Pubdate: Mon, 09 Feb 2015
Source: Calgary Herald (CN AB)
Copyright: 2015 Postmedia Network
Author: Brian Hutchinson
Page: B1


Briere Seeking to Grow Retail Opportunities

This city has its own Prince of Pot, cannabis promoter Marc Emery. 
But he's minor royalty next to Don Briere. Or Donald Joseph Briere, 
as he's known inside the Canadian justice and penal systems. He was 
once this country's most prolific marijuana producer and distributor, 
with 33 illegal growing operations hidden across B. C.

In the late 1990s, before an informant ratted them out to police, 
Briere and his cohorts were growing and selling two tonnes of pot annually.

"That's a lot of weed," he laughs. "We were outlaws. My share was $ 
5-million a year."

He made B. C. bud famous. And he paid a price.

Briere was convicted in 2001 on charges that included drug 
cultivation, possession for the purpose of trafficking and possession 
of a prohibited firearm.

He was sentenced to four years in prison.

While on parole in 2004, he was busted again, this time for running 
an illegal marijuana shop on Vancouver's hipster high street, 
Commercial Drive. For that blatant infraction, he was convicted and 
sentenced to another 2.5 years behind bars.

Briere is now 63, and with all the legal hassles and two heart 
attacks behind him, one might think he'd have retirement in mind. Far from it.

The irrepressible pot impresario is back in the marijuana trade, 
making his mark in retail.

He's selling potent cannabis products from a chain of eight stores he 
has opened - and has managed to keep open, despite admitting he sells 
his product for " recreational" use - over the past 20 months in 
Vancouver. Weeds Glass and Gifts does a brisk business.

He's got six more shops on the way, including new outlets in Surrey, 
North Vancouver, Whistler and Sechelt, a vacation paradise just up the coast.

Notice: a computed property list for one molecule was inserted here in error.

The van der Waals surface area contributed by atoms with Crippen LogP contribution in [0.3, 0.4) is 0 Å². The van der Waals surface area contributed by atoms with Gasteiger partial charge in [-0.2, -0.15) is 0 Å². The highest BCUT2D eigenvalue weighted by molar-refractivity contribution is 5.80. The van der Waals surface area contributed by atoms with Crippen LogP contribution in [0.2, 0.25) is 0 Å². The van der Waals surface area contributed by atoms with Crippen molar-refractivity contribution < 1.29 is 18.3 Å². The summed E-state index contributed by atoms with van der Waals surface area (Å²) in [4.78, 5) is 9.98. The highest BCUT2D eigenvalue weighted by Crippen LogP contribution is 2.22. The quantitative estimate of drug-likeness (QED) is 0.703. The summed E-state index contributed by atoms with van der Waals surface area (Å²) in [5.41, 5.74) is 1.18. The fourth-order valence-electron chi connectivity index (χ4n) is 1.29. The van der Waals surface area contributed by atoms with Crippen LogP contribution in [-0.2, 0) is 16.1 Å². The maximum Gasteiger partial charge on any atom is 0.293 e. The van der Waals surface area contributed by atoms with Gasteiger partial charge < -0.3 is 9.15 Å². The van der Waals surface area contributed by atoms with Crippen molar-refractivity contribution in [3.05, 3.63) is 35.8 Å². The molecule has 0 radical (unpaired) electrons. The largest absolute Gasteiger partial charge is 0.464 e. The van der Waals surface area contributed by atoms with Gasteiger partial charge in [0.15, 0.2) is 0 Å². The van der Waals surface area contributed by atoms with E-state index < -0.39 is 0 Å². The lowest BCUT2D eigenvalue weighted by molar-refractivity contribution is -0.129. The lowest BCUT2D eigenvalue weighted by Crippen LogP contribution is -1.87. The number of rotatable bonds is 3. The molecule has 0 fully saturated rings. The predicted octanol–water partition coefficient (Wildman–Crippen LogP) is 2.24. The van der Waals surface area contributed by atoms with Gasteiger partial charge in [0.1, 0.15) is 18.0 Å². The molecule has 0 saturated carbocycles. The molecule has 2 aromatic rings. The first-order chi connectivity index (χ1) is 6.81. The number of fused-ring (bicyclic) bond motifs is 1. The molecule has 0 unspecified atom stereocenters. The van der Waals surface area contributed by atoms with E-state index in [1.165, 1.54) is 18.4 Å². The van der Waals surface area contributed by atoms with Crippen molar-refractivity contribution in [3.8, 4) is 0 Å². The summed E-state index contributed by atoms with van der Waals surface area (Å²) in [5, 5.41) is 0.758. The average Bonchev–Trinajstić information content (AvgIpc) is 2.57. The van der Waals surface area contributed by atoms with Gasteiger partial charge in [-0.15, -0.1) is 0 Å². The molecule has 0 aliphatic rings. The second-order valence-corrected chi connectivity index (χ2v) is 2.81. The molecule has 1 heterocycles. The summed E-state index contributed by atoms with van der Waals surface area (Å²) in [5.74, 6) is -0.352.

Briere says he's also looking at potential stores in Toronto and Montreal.

These aren't dimly lit backrooms where shifty-eyed dealers slip 
greasy dime bags into the pockets of nervous adolescents. Business is 
conducted openly, inside shops on busy streets. They have regular store hours.

The products are fresh and plentiful. The quality is consistent, and 
so, he hopes, is the customer experience.

He's hired a full-time accountant, and recently took on a young 
Vancouver lawyer, Ian Ramage, who now serves as the chain's vice- 
president of operations and in-house counsel.

On a recent morning visit to Briere's flagship store in downtown 
Vancouver, customers selected bags of dried marijuana and edible 
cannabis products from dozens of trays. One fellow paid $ 5 for a 
heavy hit of highly concentrated cannabis oil, served from the 
store's "dabber bar." In the back office, Briere used a microscope to 
examine new product. "Quality control," he explained.

Officially, Weeds sells marijuana to people with medical needs only. 
Customers are required to obtain a membership card; for that, they 
must produce a note from a qualified health service provider, 
confirming they have a legitimate ailment - from multiple sclerosis 
to insomnia to headaches - that might be soothed with cannabis. Weeds 
employees will refer potential, non-card holding customers aged 19 or 
older to a local naturopath.

Weeds doesn't yet own the local market; competition is fierce in Vancouver.

There are now 61 so-called medical marijuana dispensaries in the 
city, according to the Vancouver Police Department, with more opening 
all the time. Medical marijuana is astonishingly popular in a city 
reputed to be a fitness and health leader.

Three years ago, there were just a few dispensaries in Vancouver, and 
maybe a handful of others in the rest of Canada, says Jamie Shaw, 
president of the Canadian Association of Medical Cannabis 
Dispensaries, an organization that promotes and aims to regulate the 
sale of cannabis for medical purposes. Now there are approximately 
100 across the country.

None of the Vancouver dispensaries have been issued city business 
permits. It's a curious situation: Unlicensed, unregulated marijuana 
stores operate throughout the city, but few people - aside from 
prohibitionists, of whom there are almost none anymore - seem concerned.

Vancouver police spokesman Sgt. Randy Fincham says the city takes a 
"a priority-based approach" to marijuana. Police know where all the 
pot shops are and they make regular visits, but they won't consider 
disturbing an operation unless there's a complaint made and public 
safety is at risk. For example, police will intervene if a store 
sells marijuana to minors, or is deemed unsanitary. Inspectors from 
Vancouver Coastal Health, the local health authority, and the 
Vancouver Fire Department also make regular visits to the unlicensed stores.

"We don't call them dispensaries," says Fincham, acknowledging that 
the term is, for many outlets, a semantic manoeuvre.
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MAP posted-by: Jay Bergstrom